Post-Conflict Phase June 2, 1927-April 17, 1946: The French government renamed the Souaida state as the Jabal Druze state on June 2, 1927. The National Bloc, an alliance of nationalist groups led by Ibrahim Hannanu and Hashim Atassi, was established in 1928. High Commissioner Auguste Henri Ponsot appointed Taj al-Din al-Hasani as head of state (head of government) of Syria on February 15, 1928. Elections for a 70-member constituent assembly were held on April 10 and April 24, 1928. The Constituent Assembly convened on June 9, 1928, and presented a draft constitution to the Syrian assembly on August 7, 1928. Several parts of the draft constitution were unacceptable to the French government. André François-Poncet, the French High Commissioner, dissolved the Constituent Assembly on May 14, 1930. The French high commissioner promulgated a constitution for the Syrian State on May 22, 1930, which provided for an elected parliament and president. Legislative elections were held on December 20, 1931 and January 4, 1932, and the National Bloc won 17 out of 69 seats in the Syrian Chamber of Deputies. The Syrian Chamber of Deputies elected Mohammed Ali al-Abid as president on June 11, 1932. The Syrian State was renamed the Republic of Syria in July 1932. Damien de Martel was appointed as French High Commissioner for Syria on July 16, 1933. The governments of France and Syria signed the Franco-Syrian Treaty on November 16, 1933, promising French support for an independent Syria within four years. On November 3, 1934, the French high commissioner suspended the Chamber of Deputies in which there was strong opposition to the Franco-Syrian Treaty. Following the closure of the National Bloc office in Damascus and the arrest of two National Bloc leaders by government police, the National Bloc called for a general strike starting on January 20, 1936. Government police killed two demonstrators in Allepo on January 21, 1936. Government troops killed four protesters in Damascus on January 21, 1936. and killed two individuals in a funeral procession in Damascus on January 22, 1936. Government troops killed three demonstrators in Homs on January 22, 1936. Some 40 demonstrators were killed by government troops in Hama on February 6, 1936. Three demonstrators were killed by government troops in Homs on February 8, 1936. Five demonstrators were killed by government police in Dayr al-Zur on February 10, 1936. The French government declared martial law in Damascus on February 10, 1936, and declared martial law in Aleppo, Homs, and Hama on February 12, 1936. Jamil Mardam and Nasil al-Bakri, leaders of the National Bloc, were arrested by government police and deported in February 11, 1936. On March 2, 1936, the French government agreed to negotiations with the National Bloc, which called off the general strike on March 6, 1936. Representatives of the French and Syrian governments signed the French-Syrian Treaty of Friendship and Alliance on September 9, 1936, which provided for the end of the mandate within three years. Legislative elections were held on November 30, 1936. The Syrian Chamber of Deputies elected Hashim al-Atassi of the National Bloc as president on December 21, 1936. On December 26, 1936, the Chamber of Deputies ratified the French-Syrian Treaty of Friendship and Alliance. President Hashim al-Atassi resigned on July 7, 1939. Gabriel Puaux, the French High Commissioner for Syria, suspended the Syrian constitution on July 10, 1939. On the same day, High Commissioner Gabriel Puaux dissolved the Chamber of Deputies and appointed a Council of Commissioners headed by Bahij al-Khatib to administer Syria. The French Mandate of Syria came under the control of “Vichy France” on July 10, 1940. Henri Dentz was appointed as Vichy French High Commissioner for Syria on December 6, 1940. “Free French” troops and British troops liberated Syria from Vichy France on June 14, 1941. Georges Catroux was appointed as General Delegate of “Free France” for Syria on June 24, 1941. General Charles de Gaulle appointed Taj al-Din al-Hasani as president of Syria on September 12, 1941. Georges Catroux, General Delegate General of “Free France” for Syria, declared the independence of the Republic of Syria on September 27, 1941. President Taj al-Din al-Hasani died of a heart attack on January 17, 1943. Georges Catroux, the General Delegate of “Free France” for Syria, restored the constitution of the Republic of Syria on March 25, 1943. Jean Helleu was appointed as the General Delegate of “Free France” for Syria on June 7, 1943. A newly-elected Chamber of Deputies convened and a elected a president on August 17, 1943. Yves Chataigneau was appointed as General Delegate of “Free France” for Syria on November 23, 1943. Etienne Beynet was appointed as General Delegate of “Free France” for Syria on January 23, 1944. On May 17, 1945, French troops landed in Beirut, Lebanon in order to restore French administration over Lebanon and Syria following the end of the Second World War. French troops shelled the Syrian parliament and attempted to arrest Syrian government leaders in Damascus on May 29-31, 1945, resulting in the deaths of some 500 individuals. Prime Minister Winston Churchill of Britain demanded a ceasefire on May 31, 1945. The League of Arab States Council expressed support for Syrian independence on June 6, 1945, and demanded the withdrawal of French troops from Syria on June 8, 1945. The French government agreed to transfer command of the Syrian military to the Republic of Syria on August 1, 1945. The Republic of Syria achieved independence when the last remaining French troops withdrew on April 17, 1946.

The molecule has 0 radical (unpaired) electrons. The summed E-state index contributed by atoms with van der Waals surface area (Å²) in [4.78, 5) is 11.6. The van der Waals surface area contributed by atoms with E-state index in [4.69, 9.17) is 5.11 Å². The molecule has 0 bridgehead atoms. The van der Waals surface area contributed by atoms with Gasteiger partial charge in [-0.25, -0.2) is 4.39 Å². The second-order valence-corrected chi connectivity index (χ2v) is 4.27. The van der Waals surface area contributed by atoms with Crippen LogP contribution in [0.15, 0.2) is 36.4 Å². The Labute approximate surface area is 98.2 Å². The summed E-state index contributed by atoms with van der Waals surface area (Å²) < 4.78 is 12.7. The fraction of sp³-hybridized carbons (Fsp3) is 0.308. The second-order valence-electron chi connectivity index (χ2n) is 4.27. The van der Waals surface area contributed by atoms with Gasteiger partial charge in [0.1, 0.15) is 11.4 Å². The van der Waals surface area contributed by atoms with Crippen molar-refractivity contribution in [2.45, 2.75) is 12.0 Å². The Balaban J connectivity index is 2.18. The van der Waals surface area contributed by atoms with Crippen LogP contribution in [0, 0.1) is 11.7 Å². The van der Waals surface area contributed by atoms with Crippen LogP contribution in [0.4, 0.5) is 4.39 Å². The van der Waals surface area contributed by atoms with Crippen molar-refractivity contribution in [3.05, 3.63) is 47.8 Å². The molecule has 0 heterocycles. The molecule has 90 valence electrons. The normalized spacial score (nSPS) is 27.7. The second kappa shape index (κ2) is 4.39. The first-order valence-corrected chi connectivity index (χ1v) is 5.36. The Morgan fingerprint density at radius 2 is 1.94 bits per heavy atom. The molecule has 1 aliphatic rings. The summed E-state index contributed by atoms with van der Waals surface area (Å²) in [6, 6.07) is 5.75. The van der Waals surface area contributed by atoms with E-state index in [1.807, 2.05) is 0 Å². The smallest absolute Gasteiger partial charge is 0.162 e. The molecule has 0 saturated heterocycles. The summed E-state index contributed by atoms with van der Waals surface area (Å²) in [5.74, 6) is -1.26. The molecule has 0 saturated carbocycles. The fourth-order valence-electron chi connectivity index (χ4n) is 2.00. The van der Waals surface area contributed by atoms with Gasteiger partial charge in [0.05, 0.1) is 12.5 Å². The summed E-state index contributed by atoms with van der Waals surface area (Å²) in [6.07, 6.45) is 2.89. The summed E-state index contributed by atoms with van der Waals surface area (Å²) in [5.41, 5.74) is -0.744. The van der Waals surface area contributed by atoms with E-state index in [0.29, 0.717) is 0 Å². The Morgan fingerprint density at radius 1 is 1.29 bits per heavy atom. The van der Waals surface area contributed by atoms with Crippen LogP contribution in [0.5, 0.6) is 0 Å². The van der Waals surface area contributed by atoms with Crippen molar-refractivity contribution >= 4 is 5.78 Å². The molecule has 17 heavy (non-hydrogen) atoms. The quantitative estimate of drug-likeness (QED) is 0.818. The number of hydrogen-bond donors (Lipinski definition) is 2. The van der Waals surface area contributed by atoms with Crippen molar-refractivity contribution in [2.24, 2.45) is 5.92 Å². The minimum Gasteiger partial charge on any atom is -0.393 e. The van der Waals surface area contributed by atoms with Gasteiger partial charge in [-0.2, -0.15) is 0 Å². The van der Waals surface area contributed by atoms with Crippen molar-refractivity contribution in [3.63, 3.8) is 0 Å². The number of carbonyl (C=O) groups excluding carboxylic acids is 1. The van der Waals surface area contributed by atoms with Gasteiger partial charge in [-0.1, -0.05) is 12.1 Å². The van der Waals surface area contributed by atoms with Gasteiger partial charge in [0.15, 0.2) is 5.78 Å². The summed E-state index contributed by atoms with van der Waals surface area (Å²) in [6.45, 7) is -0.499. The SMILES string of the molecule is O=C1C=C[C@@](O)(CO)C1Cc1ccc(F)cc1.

17 April 1961